Save Money and Take Pride in the Work that you do
Home ownership is a joyful step in life that can come with many changes, many of which include maintenance of the home. If you’ve been renting an apartment or a house for several years before buying a home of your own there are likely a number of tasks you’ve never had to worry about because a management team has always maintained the property. Now it’s your turn, we’ve put together a list of 6 tasks that every homeowner should know how to do, many of which you can find videos online teaching you how to complete them.
- Figure out how to change the air filters
If you’re moving from rental to a home of your own, it’s likely that the landlord or management company took care of the air filter in your home. Well now that job falls on you, it’s important to change your air filters ever three to six months if you don’t have pets or allergies; if you do you should be changing it every 30 to 90 days to maintain air quality. If the home is new construction, consider changing the filter every 2-3 weeks for the first few months to clear out any leftover drywall dust.
To change the filter all you need to do is locate the HVAC unit in the home and look on the side of the filter in place to determine the size you need. You’ll be able to pick up a new one at most major box stores. Once you have a new filter, pull out the old one and slip the new one into place, dispose of the old and you’re all set. You’ll keep your HVAC unit running smoothly and save on energy bills, while maintaining good air quality in your home.
- How to Turn off the Water Supply
Water is one of the most common causes of damage in homes, so it makes sense that you should know how to turn the water supply off quickly to stop damage from spreading. You can ask your home inspector, a plumber, or even a friend with some construction background to show you where and how to turn off the main water valve in your home. It can save you thousands of dollars in repairs if you ever have a leak or an issue with plumbing. Many experts suggest turning the valve behind your washing machine off if you’re going to be gone for more than a few days too, to prevent any sudden leaks from becoming a huge problem.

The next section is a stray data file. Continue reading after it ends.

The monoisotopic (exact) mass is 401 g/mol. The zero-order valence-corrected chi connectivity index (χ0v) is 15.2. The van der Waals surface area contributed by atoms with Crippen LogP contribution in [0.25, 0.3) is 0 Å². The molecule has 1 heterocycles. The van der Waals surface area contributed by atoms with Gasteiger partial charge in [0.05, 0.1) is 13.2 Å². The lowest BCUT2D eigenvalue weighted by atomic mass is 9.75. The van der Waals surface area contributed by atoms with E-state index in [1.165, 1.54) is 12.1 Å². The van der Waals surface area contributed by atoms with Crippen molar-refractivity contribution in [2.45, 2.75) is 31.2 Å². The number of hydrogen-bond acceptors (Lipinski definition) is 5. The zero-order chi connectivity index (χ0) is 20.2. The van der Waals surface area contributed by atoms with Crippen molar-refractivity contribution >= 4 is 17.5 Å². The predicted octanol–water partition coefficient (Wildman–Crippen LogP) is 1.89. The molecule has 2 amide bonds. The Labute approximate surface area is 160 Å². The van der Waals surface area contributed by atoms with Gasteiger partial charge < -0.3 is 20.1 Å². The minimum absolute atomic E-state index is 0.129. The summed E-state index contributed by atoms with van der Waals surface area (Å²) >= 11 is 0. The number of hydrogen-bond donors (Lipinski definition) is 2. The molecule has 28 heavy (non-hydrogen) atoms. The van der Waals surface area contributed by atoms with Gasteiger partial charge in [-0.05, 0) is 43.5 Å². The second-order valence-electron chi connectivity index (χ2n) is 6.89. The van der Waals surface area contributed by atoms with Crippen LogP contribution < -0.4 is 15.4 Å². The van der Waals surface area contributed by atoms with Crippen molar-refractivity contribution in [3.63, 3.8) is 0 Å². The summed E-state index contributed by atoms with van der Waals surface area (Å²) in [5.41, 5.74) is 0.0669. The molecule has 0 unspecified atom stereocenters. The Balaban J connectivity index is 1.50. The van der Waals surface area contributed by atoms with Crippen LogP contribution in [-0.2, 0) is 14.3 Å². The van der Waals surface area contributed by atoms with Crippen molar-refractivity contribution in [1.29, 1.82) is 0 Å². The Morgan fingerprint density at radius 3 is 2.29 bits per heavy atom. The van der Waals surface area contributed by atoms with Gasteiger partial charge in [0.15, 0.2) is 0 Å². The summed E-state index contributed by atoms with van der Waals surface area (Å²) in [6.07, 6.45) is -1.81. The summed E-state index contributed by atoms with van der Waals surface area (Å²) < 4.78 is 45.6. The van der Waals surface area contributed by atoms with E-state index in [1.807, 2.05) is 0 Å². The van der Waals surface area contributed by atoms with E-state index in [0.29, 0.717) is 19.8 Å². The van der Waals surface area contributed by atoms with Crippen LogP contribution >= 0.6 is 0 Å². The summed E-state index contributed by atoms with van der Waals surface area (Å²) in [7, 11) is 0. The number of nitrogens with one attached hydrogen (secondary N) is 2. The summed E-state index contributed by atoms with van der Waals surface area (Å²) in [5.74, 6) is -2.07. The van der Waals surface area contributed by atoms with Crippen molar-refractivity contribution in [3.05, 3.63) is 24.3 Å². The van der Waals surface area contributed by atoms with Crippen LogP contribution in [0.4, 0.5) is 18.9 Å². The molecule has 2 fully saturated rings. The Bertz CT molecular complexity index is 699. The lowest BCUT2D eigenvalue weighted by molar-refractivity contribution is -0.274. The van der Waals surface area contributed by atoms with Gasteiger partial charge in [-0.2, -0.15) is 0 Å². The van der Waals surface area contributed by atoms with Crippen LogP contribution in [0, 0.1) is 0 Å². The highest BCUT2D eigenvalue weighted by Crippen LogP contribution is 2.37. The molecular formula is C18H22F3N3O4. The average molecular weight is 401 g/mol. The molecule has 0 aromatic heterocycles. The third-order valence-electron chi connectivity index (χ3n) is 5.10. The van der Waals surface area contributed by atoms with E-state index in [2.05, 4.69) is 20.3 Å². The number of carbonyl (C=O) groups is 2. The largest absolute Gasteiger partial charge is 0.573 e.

- How to Reset the Breaker
When you move into a new home take the time to locate the circuit breaker. Flip each one to determine which parts of the house each one controls and double check that they are labeled correctly. This will save you time and potentially an embarrassing call to the electrician later if only one room loses power because you’ll know to check the breakers first.
- Know How to Find a Wall Stud
One of the first things you’ll be doing when you move into a new home is making it feel like a home, by adding shelves, photos, and even TV’s to the walls. You need to know how to find a stud, the vertical boards behind the drywall that can handle the weight of what you’ll be hanging. They are typically located 16 or 24 inches apart in most homes. In comes technology with the assist here, you can go to any hardware or home improvement store and find a low cost electronic stud finder.
- Learn how to Caulk
In order to seal out air and keep water in line, a little caulking goes a long way and it’s simple to apply. Be sure that you are picking a caulk that will last a long time with no cracking, silicone based is one of your best options. Remove the old caulk with a utility knife, clean/dry the area and cut your tube to the desired bead size and you’re ready to seal up those cracks.
- Clean-Out the Gutters
Over time leaves, twigs, and other debris can build up in your gutters causing them to overflow. An overflow can lead to issue with your wood trim, siding, and even roof and cause you more money in repairs down the line. To keep this from happening clean out your gutters once or twice a year depending on if you have overhanging trees near the house. If ladders and a little muck don’t bother you, climb up on the ladder and get to work with a small garden shovel, high-pressure water flow and get to work. You should focus on where the downspouts join the gutter system, as this is where clogs and backups are most likely to occur.
As a homeowner you’ll save yourself a lot of time, money and unnecessary calls to repairmen by learning how to maintain your own property.